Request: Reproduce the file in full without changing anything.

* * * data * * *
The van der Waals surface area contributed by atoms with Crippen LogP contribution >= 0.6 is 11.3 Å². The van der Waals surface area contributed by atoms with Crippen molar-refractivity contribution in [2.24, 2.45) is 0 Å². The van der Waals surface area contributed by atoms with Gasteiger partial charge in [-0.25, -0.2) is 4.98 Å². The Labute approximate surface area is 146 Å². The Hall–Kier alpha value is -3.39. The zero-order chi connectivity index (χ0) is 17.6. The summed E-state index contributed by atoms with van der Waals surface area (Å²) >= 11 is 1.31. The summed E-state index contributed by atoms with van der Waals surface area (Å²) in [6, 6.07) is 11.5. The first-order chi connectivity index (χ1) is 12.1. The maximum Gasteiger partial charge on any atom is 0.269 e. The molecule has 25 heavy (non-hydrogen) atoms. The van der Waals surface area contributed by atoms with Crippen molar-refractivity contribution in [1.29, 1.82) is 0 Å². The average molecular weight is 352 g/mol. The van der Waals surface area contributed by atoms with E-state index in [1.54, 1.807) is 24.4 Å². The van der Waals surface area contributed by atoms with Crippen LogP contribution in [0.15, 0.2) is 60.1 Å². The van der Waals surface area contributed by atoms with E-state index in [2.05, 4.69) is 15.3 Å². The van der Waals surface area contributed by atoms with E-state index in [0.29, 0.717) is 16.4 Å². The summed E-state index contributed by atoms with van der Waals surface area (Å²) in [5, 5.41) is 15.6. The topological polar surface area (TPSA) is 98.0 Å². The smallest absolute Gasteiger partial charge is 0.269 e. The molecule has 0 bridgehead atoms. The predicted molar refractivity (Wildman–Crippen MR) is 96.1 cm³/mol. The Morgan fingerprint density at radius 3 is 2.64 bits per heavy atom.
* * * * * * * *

The van der Waals surface area contributed by atoms with Crippen LogP contribution >= 0.6 is 11.3 Å². The van der Waals surface area contributed by atoms with Crippen molar-refractivity contribution in [2.24, 2.45) is 0 Å². The van der Waals surface area contributed by atoms with Gasteiger partial charge in [-0.25, -0.2) is 4.98 Å². The Labute approximate surface area is 146 Å². The Hall–Kier alpha value is -3.39. The zero-order chi connectivity index (χ0) is 17.6. The summed E-state index contributed by atoms with van der Waals surface area (Å²) >= 11 is 1.31. The summed E-state index contributed by atoms with van der Waals surface area (Å²) in [6, 6.07) is 11.5. The first-order chi connectivity index (χ1) is 12.1. The maximum Gasteiger partial charge on any atom is 0.269 e. The molecule has 25 heavy (non-hydrogen) atoms. The van der Waals surface area contributed by atoms with Crippen molar-refractivity contribution in [1.29, 1.82) is 0 Å². The average molecular weight is 352 g/mol. The van der Waals surface area contributed by atoms with E-state index in [1.54, 1.807) is 24.4 Å². The van der Waals surface area contributed by atoms with Crippen LogP contribution in [0.15, 0.2) is 60.1 Å². The van der Waals surface area contributed by atoms with E-state index in [2.05, 4.69) is 15.3 Å². The van der Waals surface area contributed by atoms with E-state index in [0.29, 0.717) is 16.4 Å². The summed E-state index contributed by atoms with van der Waals surface area (Å²) in [5, 5.41) is 15.6. The topological polar surface area (TPSA) is 98.0 Å². The smallest absolute Gasteiger partial charge is 0.269 e. The molecule has 0 bridgehead atoms. The predicted molar refractivity (Wildman–Crippen MR) is 96.1 cm³/mol. The Morgan fingerprint density at radius 3 is 2.64 bits per heavy atom.